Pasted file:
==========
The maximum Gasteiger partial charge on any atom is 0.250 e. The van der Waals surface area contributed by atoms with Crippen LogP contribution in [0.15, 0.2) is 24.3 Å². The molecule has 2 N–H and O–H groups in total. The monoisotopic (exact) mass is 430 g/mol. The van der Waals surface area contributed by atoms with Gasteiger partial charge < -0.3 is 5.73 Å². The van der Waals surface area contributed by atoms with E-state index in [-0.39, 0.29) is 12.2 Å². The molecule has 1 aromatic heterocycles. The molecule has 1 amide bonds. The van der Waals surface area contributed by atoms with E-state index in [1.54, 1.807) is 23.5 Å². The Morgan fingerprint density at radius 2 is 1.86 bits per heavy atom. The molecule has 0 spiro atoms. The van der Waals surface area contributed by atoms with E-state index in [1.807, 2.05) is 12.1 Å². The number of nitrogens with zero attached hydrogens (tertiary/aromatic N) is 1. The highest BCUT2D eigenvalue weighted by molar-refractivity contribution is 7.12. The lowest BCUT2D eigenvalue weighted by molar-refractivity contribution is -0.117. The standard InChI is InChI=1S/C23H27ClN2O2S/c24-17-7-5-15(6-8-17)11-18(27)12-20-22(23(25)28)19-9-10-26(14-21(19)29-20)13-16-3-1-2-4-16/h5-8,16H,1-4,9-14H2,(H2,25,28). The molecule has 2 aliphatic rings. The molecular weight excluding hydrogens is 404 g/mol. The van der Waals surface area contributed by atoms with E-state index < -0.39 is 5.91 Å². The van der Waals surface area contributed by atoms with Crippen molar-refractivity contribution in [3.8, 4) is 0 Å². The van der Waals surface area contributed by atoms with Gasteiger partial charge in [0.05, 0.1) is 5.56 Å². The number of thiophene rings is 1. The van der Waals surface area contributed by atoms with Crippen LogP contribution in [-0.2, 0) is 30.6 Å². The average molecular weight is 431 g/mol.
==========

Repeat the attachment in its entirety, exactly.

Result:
The maximum Gasteiger partial charge on any atom is 0.250 e. The van der Waals surface area contributed by atoms with Crippen LogP contribution in [0.15, 0.2) is 24.3 Å². The molecule has 2 N–H and O–H groups in total. The monoisotopic (exact) mass is 430 g/mol. The van der Waals surface area contributed by atoms with Gasteiger partial charge < -0.3 is 5.73 Å². The van der Waals surface area contributed by atoms with E-state index in [-0.39, 0.29) is 12.2 Å². The molecule has 1 aromatic heterocycles. The molecule has 1 amide bonds. The van der Waals surface area contributed by atoms with E-state index in [1.54, 1.807) is 23.5 Å². The Morgan fingerprint density at radius 2 is 1.86 bits per heavy atom. The molecule has 0 spiro atoms. The van der Waals surface area contributed by atoms with E-state index in [1.807, 2.05) is 12.1 Å². The number of nitrogens with zero attached hydrogens (tertiary/aromatic N) is 1. The highest BCUT2D eigenvalue weighted by molar-refractivity contribution is 7.12. The lowest BCUT2D eigenvalue weighted by molar-refractivity contribution is -0.117. The standard InChI is InChI=1S/C23H27ClN2O2S/c24-17-7-5-15(6-8-17)11-18(27)12-20-22(23(25)28)19-9-10-26(14-21(19)29-20)13-16-3-1-2-4-16/h5-8,16H,1-4,9-14H2,(H2,25,28). The molecule has 2 aliphatic rings. The molecular weight excluding hydrogens is 404 g/mol. The van der Waals surface area contributed by atoms with E-state index < -0.39 is 5.91 Å². The van der Waals surface area contributed by atoms with Crippen molar-refractivity contribution in [3.8, 4) is 0 Å². The van der Waals surface area contributed by atoms with Gasteiger partial charge in [0.05, 0.1) is 5.56 Å². The number of thiophene rings is 1. The van der Waals surface area contributed by atoms with Crippen LogP contribution in [-0.2, 0) is 30.6 Å². The average molecular weight is 431 g/mol.